• The Supreme Court did not incline to interfere with High court’s order for the reason being that there may be the possibility of evidence being required on merits of the case and directions were given for speedy trial of the suit. Expression of opinion on merits by the Supreme Court at this stage was not deemed to be advisable.
  • Section 27(2) provides that the Act shall not be deemed to affect rights of action against any person for passing off goods as the goods of another person or the remedies in respect thereof. In the case of unregistered trademarks, passing off action is maintainable. The passing off action depends upon the principle that nobody has a right to represent his goods as the goods of somebody. In other words, a man is not to sell his goods or services under the pretense that they are those of another person.
  • Tort of passing off has five elements i.e. (1) a misrepresentation (2) made by a trader in the course of trade, (3) to prospective customers of his or ultimate consumers of goods or services supplied by him, (4) which is calculated to injure the business or goodwill of another and (5) which causes actual damage to a business or goodwill of the trader by whom the action is brought or will probably do so.
  • The burden of proving that the trademark which a person seeks to register is not likely to deceive or to cause confusion is upon the applicant. It is for him to satisfy the Registrar that his trademark does not fall within the prohibition of Section 8 and therefore, it should be registered. For deceptive resemblance two important questions are: (1) who are the persons whom the resemblance must be likely to deceive or confuse, and (2) what rules of comparison are to be adopted in judging whether such resemblance exists. As to confusion, it is perhaps an appropriate description of the state of mind of a customer who, on seeing a mark thinks that it differs from the mark on goods which he has previously bought, but is doubtful whether that impression is not due to imperfect recollection.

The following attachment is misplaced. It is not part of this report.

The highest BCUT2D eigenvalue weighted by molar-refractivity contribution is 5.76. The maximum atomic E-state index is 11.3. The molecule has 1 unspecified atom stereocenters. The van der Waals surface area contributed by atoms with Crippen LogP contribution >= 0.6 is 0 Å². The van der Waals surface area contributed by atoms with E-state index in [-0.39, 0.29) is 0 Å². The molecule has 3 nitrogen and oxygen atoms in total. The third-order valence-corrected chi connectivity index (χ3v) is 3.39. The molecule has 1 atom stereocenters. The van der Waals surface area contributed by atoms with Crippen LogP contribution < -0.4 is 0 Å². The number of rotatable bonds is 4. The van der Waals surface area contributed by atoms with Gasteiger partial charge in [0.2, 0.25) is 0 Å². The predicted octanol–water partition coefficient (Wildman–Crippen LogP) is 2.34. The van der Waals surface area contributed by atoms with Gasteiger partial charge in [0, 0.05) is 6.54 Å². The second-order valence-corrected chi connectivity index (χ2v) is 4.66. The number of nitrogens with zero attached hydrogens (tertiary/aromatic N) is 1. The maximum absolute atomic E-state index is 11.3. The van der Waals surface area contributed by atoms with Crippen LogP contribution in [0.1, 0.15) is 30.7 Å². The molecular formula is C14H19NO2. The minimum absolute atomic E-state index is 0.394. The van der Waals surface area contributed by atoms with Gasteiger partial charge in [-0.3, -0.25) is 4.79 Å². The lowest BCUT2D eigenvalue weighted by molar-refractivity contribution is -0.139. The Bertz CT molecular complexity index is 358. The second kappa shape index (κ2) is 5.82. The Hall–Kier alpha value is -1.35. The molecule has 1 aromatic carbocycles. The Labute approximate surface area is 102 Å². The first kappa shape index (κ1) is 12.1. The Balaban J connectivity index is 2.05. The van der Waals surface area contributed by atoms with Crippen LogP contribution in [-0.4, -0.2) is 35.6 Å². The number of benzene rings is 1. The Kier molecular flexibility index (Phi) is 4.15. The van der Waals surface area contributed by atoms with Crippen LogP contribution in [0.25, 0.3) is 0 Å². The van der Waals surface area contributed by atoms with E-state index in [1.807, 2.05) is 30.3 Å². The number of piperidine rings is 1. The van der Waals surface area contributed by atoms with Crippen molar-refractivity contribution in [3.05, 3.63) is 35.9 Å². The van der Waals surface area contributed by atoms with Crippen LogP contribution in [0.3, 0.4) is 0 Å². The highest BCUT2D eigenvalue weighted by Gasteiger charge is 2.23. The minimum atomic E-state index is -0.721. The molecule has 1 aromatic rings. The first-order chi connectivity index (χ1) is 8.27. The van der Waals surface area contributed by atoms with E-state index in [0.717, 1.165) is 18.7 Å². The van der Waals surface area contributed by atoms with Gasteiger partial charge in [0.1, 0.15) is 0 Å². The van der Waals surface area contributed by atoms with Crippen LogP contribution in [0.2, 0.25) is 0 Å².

• The sound of one word resembles too nearly the sound of another so as to bring the former within the limits of Section 12 of the Trade Marks Act, 1938, must nearly always depend on the first impression.
  • It is important that the marks must be compared as a whole, in totality and not in a composite manner/ in portions.
  • In trademark matters, it is now necessary to go into the question of comparable strength of the cases of either party, apart from the balance of convenience.
  • The Court disagreed with the SM Dyechem Ltd. v/s Cadbury (India) Ltd. AIR 2000 SC 2114, which laid down the “dissimilarity in the essential features test”, disregarding the Similarity test. The similarity between the competing marks and to determine whether there is a likelihood of deception or causing confusion is to be seen in a passing-off action.